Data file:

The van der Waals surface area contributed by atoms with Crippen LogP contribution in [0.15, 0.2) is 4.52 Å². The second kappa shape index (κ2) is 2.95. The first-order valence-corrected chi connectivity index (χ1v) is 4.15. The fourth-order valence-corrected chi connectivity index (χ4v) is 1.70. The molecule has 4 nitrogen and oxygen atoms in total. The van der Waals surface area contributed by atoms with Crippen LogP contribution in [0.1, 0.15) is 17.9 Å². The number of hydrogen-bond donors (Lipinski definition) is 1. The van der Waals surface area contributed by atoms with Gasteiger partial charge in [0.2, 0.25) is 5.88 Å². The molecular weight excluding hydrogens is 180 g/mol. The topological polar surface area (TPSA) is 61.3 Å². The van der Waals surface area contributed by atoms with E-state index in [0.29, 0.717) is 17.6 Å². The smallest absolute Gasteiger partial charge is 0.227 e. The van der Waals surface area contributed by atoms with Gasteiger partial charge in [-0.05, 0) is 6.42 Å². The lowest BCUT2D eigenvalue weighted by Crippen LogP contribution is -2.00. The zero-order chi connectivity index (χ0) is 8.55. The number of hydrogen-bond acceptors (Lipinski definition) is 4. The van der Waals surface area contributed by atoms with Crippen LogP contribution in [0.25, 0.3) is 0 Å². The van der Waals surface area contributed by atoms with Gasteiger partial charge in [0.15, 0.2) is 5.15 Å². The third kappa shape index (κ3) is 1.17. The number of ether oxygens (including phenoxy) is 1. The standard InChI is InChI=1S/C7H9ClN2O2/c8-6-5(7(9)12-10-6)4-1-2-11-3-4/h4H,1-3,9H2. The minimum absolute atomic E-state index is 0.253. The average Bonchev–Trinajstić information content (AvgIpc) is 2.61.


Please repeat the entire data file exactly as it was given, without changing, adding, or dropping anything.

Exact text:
The van der Waals surface area contributed by atoms with Crippen LogP contribution in [0.15, 0.2) is 4.52 Å². The second kappa shape index (κ2) is 2.95. The first-order valence-corrected chi connectivity index (χ1v) is 4.15. The fourth-order valence-corrected chi connectivity index (χ4v) is 1.70. The molecule has 4 nitrogen and oxygen atoms in total. The van der Waals surface area contributed by atoms with Crippen LogP contribution in [0.1, 0.15) is 17.9 Å². The number of hydrogen-bond donors (Lipinski definition) is 1. The van der Waals surface area contributed by atoms with Gasteiger partial charge in [0.2, 0.25) is 5.88 Å². The molecular weight excluding hydrogens is 180 g/mol. The topological polar surface area (TPSA) is 61.3 Å². The van der Waals surface area contributed by atoms with E-state index in [0.29, 0.717) is 17.6 Å². The smallest absolute Gasteiger partial charge is 0.227 e. The van der Waals surface area contributed by atoms with Gasteiger partial charge in [-0.05, 0) is 6.42 Å². The lowest BCUT2D eigenvalue weighted by Crippen LogP contribution is -2.00. The zero-order chi connectivity index (χ0) is 8.55. The number of hydrogen-bond acceptors (Lipinski definition) is 4. The van der Waals surface area contributed by atoms with Crippen LogP contribution in [0.25, 0.3) is 0 Å². The van der Waals surface area contributed by atoms with Gasteiger partial charge in [0.15, 0.2) is 5.15 Å². The third kappa shape index (κ3) is 1.17. The number of ether oxygens (including phenoxy) is 1. The standard InChI is InChI=1S/C7H9ClN2O2/c8-6-5(7(9)12-10-6)4-1-2-11-3-4/h4H,1-3,9H2. The minimum absolute atomic E-state index is 0.253. The average Bonchev–Trinajstić information content (AvgIpc) is 2.61.